How To Cope with a Scary Diagnosis

It's everyone's worst nightmare and it's happening to you. If you have just received a scary medical diagnosis, you are undoubtedly still reeling. Here are a few tips to help you cope with a scary medical diagnosis:

  1. The first few days. The first few days after receiving your diagnosis will be the worst. You may experience extreme mood swings ranging from anger to sadness and despair. Everything is uncertain and you are responding accordingly. Cut yourself some slack. You are not going crazy; you are simply reacting appropriately to the incredible stress of your diagnosis. You should stay home from work and cancel any social activities until you at least have a chance to catch your breath.
  2. Take care of yourself. It will be important that you continue to care for yourself well. This means eating regularly, exercising (if that is a part of your usual routine), bathing and otherwise continuing to participate in the activities that are a part of your everyday routine.
  3. Family and friends. The choice of whether or not you want to be surrounded by family and friends or whether you would prefer to be alone is entirely up to you. You will quickly be able to tell which friends are able to support you and which leave you feeling worse off. It is not your responsibility to try and make your friends and family feel better about your diagnosis; it is their job to support you.
  4. Letting others know. There will be people that you may want to let know about your diagnosis but who you would prefer not to talk to in person right now. Consider sending out an e-mail or having friends and family make phone calls for you. You do not have to speak to anyone else about your diagnosis until you feel ready to do so.
  5. Learning more. Hopefully you were able to get a good head start on understanding your condition and treatment at the doctor's office. First on your list of things to do will be to learn more. Find out if there are support groups in your area for the diagnosis that you face. Chances are that you have already made a follow-up appointment with the doctor who gave you the diagnosis, but if not, make a follow-up appointment now.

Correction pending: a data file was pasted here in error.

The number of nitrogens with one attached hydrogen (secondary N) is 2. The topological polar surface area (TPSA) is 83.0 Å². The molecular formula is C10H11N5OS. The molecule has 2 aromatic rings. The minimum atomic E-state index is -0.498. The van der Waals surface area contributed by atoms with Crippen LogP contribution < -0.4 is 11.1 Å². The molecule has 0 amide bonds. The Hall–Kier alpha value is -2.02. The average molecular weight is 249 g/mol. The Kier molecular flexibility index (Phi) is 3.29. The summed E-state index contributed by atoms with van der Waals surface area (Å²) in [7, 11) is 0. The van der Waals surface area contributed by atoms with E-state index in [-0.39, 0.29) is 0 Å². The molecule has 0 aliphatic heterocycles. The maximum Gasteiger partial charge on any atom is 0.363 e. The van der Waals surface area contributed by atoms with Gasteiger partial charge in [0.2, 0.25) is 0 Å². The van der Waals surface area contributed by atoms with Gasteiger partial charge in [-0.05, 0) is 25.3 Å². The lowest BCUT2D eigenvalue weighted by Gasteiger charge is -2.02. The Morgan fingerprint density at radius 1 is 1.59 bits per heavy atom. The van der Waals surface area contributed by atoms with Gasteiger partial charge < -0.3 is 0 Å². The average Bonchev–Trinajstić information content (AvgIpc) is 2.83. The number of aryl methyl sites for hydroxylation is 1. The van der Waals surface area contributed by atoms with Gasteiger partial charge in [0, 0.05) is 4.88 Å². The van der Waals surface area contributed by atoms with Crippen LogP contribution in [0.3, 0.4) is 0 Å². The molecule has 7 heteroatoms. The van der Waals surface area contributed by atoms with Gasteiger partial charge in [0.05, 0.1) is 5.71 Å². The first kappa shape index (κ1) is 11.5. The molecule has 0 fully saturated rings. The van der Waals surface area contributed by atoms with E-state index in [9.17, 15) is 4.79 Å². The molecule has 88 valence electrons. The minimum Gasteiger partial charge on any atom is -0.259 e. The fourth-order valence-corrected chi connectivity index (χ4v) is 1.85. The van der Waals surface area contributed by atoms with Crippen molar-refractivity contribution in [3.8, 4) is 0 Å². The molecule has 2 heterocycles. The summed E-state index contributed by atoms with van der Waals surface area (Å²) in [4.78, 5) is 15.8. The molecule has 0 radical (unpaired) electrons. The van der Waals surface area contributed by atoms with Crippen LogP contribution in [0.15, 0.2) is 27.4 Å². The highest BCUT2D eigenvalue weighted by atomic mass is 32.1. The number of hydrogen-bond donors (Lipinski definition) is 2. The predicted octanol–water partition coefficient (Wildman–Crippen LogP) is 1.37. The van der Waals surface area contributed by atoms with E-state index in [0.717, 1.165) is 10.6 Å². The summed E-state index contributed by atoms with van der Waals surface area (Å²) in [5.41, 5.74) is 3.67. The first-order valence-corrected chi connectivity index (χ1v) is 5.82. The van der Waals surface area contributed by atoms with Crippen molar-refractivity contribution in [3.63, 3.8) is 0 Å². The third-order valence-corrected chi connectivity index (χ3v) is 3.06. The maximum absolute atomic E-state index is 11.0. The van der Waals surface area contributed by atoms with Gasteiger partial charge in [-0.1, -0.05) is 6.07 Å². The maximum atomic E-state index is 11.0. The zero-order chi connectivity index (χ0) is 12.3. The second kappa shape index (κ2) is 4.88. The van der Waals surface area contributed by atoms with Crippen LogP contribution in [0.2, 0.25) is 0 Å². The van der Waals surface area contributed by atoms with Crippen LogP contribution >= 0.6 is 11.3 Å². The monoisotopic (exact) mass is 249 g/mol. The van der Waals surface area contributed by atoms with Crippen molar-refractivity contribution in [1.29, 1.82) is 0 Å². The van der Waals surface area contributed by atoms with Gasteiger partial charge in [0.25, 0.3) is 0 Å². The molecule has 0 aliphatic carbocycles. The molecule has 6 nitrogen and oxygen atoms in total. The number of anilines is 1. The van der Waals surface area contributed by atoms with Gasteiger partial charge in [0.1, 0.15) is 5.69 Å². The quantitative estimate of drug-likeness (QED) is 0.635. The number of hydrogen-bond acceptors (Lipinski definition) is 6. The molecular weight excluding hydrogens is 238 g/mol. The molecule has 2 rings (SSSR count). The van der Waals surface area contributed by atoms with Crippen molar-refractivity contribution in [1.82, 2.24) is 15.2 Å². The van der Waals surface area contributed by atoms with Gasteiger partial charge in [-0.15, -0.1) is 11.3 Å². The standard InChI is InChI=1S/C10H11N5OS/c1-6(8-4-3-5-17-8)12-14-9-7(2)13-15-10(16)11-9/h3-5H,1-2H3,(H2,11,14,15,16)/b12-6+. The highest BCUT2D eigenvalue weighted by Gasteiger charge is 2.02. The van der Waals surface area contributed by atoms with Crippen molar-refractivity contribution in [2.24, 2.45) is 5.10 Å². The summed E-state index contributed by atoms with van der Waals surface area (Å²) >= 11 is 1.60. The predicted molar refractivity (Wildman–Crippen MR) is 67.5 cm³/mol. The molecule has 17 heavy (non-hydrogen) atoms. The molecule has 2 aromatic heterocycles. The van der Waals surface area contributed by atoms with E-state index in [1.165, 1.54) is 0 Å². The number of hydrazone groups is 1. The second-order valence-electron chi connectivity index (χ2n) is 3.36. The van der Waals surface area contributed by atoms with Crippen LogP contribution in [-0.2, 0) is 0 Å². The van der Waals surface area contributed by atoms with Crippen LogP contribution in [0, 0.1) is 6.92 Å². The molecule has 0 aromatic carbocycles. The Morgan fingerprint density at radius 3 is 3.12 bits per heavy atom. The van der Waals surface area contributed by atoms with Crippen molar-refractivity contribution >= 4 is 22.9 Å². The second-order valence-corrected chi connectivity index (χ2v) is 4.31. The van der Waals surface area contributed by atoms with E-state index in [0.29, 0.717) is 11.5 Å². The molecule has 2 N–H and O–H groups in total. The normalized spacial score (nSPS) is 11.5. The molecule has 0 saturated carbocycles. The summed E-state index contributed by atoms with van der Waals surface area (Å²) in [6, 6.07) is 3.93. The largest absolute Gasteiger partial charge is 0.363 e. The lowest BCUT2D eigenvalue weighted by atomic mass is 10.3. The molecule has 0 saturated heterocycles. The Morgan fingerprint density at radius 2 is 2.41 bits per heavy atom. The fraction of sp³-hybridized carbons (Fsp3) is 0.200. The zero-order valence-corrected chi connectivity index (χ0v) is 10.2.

6. The Internet. Though many turn immediately to the Internet for more information, the Internet is a bit of a mixed bag both in terms of the accuracy of the medical information that you'll find there and the drama factor. Everyone who has a sob story likes to tell it on the Internet, and chances are that you need motivation and inspiration right now, not more drama. On the other hand, the Internet can help you to track down resources quickly.
  7. Next steps. The next steps will be to learn what needs to happen next. It is best to have a medical advocate--a friend or family member who can go with you to the doctor's office, take notes, and share impressions with you afterward, since in your state of shock, much of the information is likely to go in one ear and out the other. You will want to get information on:
    • Likely progression of your disease
    • Treatment options
    • Appropriate referrals to specialists
    • Tests and procedures that you should schedule
    • Possible side effects of procedures and/or medications
  8. Long-term coping strategies. You'll need to begin meditation, yoga, exercise or whatever other activity can remove you even briefly from thinking only of your diagnosis. Otherwise, the incessant stress of coping with a challenging illness will wear you down. Learn how to meditate and relieve stress here.

Once you get your feet back on the ground, you will begin to tackle the challenge of your diagnosis and illness as you have the other major challenges of your life, one small step at a time, with dignity, hope and courage. Find the people (including doctors) who support these qualities in you: You deserve to be supported during this difficult time.


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